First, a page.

Hinemoana Baker has published, produced and performed as a singer songwriter and poet since the early 1990’s in New Zealand, Indonesia, Australia and the USA. She lives in Kapiti, on the beautiful southwest coast of Aotearoa New Zealand’s North Island and she freelances as a writer, musician, producer and teacher of creative writing.
Lyrical poetry, folk-based acoustic music, spoken word and sonic experimentation are her forte. Her work as an editor has included the anthology ‘Kaupapa: New Zealand Poets, World Issues’ (2007) and ‘4th Floor‘, the annual online literary journal of Whitireia Polytechnic. Hinemoana was Arts Queensland Poet in Residence in 2009 and writer in residence with the International Writing Programme at the University of Iowa in 2010. In February 2012, she returned to the the US, to read and perform in New York City as part of the Phantom Billstickers Poetry on Posters launch.
‘Each poem is not an exercise in what words can do but is a carefully crafted lyric that sings small parts of the world into shimmering life.’
(Paula Green, New Zealand Herald)
Hinemoana’s first book of poetry, ‘mātuhi | needle‘, was co-published in New Zealand and the US in 2004. Actor, writer and artist Viggo Mortensen‘s publishing house Perceval Press co-published the book, which features the paintings of Ngāi Tahu artist Jenny Rendall. Hinemoana’s first album, ‘puāwai’ (Jayrem Records, 2004) was a finalist for the NZ Music Awards and the APRA Silver Scrolls Māori Language award. Her second collection of poetry, ‘kōiwi kōiwi | bone bone’ (Victoria University Press), was launched in Wellington in 2010. She co-edited the anthology ‘Kaupapa: New Zealand Poets, World Issues’ in 2007, and has released four more CDs of music and poetry.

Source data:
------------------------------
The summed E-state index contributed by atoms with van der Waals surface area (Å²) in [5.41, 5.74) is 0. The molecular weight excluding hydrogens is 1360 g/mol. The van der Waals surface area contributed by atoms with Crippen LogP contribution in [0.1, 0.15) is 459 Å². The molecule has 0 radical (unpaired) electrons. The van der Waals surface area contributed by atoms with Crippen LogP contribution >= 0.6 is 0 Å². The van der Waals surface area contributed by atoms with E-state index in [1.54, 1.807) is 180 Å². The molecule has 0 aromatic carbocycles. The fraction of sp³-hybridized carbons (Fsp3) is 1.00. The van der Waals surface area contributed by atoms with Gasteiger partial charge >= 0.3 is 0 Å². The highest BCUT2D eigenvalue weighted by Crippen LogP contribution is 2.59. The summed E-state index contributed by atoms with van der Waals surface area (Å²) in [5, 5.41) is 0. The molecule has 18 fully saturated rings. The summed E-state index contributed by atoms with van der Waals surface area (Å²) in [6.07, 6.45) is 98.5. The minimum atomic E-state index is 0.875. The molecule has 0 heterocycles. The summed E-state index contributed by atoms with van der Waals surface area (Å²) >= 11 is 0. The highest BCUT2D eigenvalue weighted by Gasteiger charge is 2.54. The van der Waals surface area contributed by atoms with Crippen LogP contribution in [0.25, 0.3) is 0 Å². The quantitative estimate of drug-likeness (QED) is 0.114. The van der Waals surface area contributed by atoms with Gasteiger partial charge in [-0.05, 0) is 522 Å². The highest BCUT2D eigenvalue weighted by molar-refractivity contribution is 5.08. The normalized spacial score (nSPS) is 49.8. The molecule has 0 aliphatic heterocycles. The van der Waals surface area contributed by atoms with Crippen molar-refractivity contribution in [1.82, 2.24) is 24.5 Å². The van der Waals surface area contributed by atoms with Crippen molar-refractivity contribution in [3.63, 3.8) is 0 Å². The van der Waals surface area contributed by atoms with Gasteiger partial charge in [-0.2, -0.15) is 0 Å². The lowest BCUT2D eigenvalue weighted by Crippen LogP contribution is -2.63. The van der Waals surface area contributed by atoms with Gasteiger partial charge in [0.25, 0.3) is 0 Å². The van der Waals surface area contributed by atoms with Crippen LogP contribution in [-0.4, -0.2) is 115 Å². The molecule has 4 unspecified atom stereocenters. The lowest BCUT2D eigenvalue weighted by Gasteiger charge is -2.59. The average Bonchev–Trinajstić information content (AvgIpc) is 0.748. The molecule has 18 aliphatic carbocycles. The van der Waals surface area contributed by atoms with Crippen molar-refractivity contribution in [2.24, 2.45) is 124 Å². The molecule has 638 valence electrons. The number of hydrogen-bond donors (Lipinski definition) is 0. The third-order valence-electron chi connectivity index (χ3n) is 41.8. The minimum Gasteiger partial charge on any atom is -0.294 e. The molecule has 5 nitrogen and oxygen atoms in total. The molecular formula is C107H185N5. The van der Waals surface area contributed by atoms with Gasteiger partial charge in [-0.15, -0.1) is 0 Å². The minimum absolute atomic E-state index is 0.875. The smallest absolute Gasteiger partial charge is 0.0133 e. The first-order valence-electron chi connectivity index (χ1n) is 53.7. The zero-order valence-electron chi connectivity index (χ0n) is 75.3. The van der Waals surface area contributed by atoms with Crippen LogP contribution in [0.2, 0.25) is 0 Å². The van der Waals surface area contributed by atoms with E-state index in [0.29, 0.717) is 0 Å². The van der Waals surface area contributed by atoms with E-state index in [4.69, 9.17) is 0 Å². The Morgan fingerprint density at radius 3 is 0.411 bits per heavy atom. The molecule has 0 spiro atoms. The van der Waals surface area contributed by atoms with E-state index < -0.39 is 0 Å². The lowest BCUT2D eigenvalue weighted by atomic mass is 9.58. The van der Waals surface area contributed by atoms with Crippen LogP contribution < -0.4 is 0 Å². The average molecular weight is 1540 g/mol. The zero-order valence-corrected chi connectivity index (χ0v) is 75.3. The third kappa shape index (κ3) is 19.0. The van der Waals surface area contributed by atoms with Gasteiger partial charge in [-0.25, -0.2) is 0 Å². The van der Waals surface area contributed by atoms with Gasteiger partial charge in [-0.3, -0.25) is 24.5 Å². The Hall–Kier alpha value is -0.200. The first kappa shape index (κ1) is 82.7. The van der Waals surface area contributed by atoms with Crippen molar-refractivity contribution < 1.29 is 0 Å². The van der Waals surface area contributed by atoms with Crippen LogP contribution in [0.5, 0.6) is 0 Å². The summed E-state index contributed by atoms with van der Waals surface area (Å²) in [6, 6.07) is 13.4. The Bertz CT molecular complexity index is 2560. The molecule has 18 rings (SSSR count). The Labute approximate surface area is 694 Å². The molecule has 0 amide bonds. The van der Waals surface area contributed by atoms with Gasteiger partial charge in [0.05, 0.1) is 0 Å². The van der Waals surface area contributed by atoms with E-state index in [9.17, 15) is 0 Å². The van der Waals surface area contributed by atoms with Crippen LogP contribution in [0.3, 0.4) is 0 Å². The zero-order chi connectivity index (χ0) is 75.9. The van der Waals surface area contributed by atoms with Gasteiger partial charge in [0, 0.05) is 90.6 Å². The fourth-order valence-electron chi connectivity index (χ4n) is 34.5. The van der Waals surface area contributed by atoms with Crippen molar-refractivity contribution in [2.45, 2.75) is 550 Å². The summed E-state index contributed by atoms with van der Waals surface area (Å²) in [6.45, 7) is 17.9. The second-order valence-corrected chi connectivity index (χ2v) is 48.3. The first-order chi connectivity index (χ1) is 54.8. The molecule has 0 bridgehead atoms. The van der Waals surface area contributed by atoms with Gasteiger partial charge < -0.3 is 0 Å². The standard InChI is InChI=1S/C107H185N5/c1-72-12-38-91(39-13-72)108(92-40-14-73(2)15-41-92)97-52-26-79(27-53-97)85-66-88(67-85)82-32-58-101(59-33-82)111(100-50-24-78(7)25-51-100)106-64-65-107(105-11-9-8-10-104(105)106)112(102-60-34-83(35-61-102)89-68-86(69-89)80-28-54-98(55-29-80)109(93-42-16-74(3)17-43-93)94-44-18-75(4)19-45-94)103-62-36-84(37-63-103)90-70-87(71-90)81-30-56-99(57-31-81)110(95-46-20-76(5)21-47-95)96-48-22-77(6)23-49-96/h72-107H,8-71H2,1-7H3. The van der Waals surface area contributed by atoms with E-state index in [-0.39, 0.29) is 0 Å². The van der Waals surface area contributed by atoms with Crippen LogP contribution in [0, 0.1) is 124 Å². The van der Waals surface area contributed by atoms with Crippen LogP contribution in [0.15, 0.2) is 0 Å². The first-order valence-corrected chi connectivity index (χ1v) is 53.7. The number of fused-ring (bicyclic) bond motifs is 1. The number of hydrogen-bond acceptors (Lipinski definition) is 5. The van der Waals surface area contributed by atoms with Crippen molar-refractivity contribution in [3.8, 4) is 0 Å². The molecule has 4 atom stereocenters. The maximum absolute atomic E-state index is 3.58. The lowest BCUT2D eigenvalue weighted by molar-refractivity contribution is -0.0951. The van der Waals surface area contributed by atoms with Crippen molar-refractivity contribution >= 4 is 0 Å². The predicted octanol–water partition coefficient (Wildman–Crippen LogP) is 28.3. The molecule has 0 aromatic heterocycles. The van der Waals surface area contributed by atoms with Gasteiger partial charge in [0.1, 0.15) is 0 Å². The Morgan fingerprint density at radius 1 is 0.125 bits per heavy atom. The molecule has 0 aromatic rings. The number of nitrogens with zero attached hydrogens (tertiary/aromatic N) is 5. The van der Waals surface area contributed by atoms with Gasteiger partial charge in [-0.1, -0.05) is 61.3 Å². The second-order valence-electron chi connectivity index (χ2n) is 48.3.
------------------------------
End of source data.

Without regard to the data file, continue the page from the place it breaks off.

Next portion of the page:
Furthermore, Hinemoana is a graduate of the prestigious Master of Arts programme at the International Institute of Modern Letters at Victoria University, Wellington. In 2012, I had the pleasure in meeting Hinemoana for the first time at a live poetry reading which was hosted at the Mangere Arts Centre. Her works are inspiring and she is a poet that I greatly admire. It is with honour that I share Hinemoana’s special guest write up for my blog. She takes us back to where the creative writing process began for her and how her local, national and international reputation as a respected poet developed as a result. Without further adieu, I present He Ara Kupu: Walking with Words by Hinemoana Baker.
Many thanks Hinemoana for the time you have taken to share your journey. I am deeply grateful and honoured. You are a true inspiration. ‘Ofa lahi atu xox
HE ARA KUPU: WALKING WITH WORDS
(Written by Hinemoana Baker for Maryanne Pale)
I loved Dr Suess as a child. The message and rhymes of ‘Did I Ever Tell You How Lucky You Are?’ have stayed with me – I think I can probably still recite that entire book. ‘And suppose, just suppose, you were poor Herbie Hart…who has taken his thromdimbulator apart…’. The slim, green, paperback ‘Milliganimals’ by Spike Milligan was similarly beloved:
‘A lion is fierce
His teeth can pierce
The skin of a postman’s knee.
It serves him right
That, because of his bite,
He gets no letters you see.’
I loved the zaniness of these poems, the humour, and the fact that both writers created entirely new words whenever it suited them. When I was nine I discovered Witi Ihimaera. My koro had died not long beforehand, and it was hell trying not to burst into tears as Mrs Hollister read ‘Tangi’ out loud to the whole class at St Joseph’s Primary School. But I think my real, grown-up journey with words, and poetry in particular, probably began at secondary school, with the short walk from my Economics classroom (I never once got beyond 50% for an exam) to my English class, and my wonderful teacher Janet Hart. I was 14 years old, in Nelson, having moved there with my mother from Whakatane when my parents divorced. It took a lot for me to settle in to this big, new city, and Waimea College seemed like a city of its own compared to the much smaller high school I was used to.